Mentorship programs are often the unsung heroes of great workplace cultures. Employees that have role models they can go to for support and encouragement are more engaged, confident and find their work more fulfilling.
But that’s only possible if their mentors are equipped with the right skills. And ineffective mentoring can be worse than none at all.
So, for those of us trying to plan a mentoring program, what can we do to make sure all our mentors are ready to take on the responsibility of helping someone else? A mentor training program, of course.
What is a mentor training program?
Mentor training prepares leaders to better understand what is expected of them. During training, mentors learn how to communicate and understand their mentees. Mentors can meet with one another and share tips or helpful advice.
Mentor training is also a good time to clarify the expectations of the program, such as deadlines, meetings times, and goals.
Mentorship program admins from The United Nations and The Forum unpack how to run world-class mentoring programs. Watch the full panel discussion.
To summarize, mentor training usually involves the following checklist:
- Mentors learn how to listen to mentees;
- Learning communication strategies;
- How to help mentees identify and work towards their goals;
- What’s expected of the mentor in your mentoring program;
- What mentors and mentees should discuss during their session;
- What good mentoring looks like; and,
- Tips for building an effective mentoring relationship.
Covering these 7 items during mentor training will ensure your leaders know their responsibilities. Going through this training will also get your mentors in the right mindset, understanding that being a mentor is different than a coach or manager. It’s a distinct, but critical role in an employee’s development.
With that said, many leaders may question if training is necessary. “I’m already a great leader. Why do I need to attend training?” That’s a great question! Let’s unpack it.
Do mentors need training?
According to a study by the Department of Medicine at the University of California, mentor training has several distinct benefits:
- Training greatly improves the mentor’s communication with their mentee.
- Training aligns expectations.
- Training helps mentors assess and understand their mentees.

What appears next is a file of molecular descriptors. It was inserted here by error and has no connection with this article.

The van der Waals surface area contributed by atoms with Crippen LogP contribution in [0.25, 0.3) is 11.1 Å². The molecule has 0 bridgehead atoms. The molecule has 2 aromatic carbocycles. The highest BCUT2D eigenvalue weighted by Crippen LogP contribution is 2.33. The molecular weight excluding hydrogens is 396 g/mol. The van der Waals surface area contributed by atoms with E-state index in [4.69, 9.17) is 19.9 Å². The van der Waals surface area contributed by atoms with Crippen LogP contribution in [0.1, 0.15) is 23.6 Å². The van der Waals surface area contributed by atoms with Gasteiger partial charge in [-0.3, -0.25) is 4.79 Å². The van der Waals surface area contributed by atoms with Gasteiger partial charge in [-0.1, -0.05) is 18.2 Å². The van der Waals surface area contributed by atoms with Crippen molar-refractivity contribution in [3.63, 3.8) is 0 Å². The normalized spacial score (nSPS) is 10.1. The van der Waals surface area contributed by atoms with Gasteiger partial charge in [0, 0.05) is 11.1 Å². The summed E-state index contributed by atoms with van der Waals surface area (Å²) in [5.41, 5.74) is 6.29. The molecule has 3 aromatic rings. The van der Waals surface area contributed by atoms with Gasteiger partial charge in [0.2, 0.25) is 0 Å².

- Training equips mentors to address diversity issues present in the workplace and that impacts mentees from minority backgrounds.
- Training gives mentors more confidence
- Training promotes future program development.
Still, many leaders may feel they don’t need training. They’ve worked their way up into a leadership position and the experience they have should be enough, wouldn’t it?
It’s a good question, but training is still an important part of building a great mentorship program. Why? Mentor training gets all mentors in the same place to be on the same page with rules and expectations. Although leaders may think they know it all already, training ensures that any gaps they have (without knowing it) get filled in.
Wendy Axelrod, author of 10 Steps to Successful Mentoring spoke with our CEO, Matthew Reeves about what separates successful mentoring programs from those that flop. She shared that cultivating strong mentors was a crucial step in taking a good mentoring program to a great one:
Additionally, the training communicates to mentors that they have administrative support. If they run into any difficult situations throughout the mentoring relationship, they’ll know who they can go to with questions. This leads to more confident leaders.
It’s also a great opportunity for future mentors to meet other mentors. This is a great way for them to share advice on how to build a great mentoring relationship.
How long should mentor training be?
Unsurprisingly, more mentor training leads to more effective mentorships. According to a Mentoring.org study, more training allowed mentors to be more effective in their teaching and understand better how to approach a myriad of situations.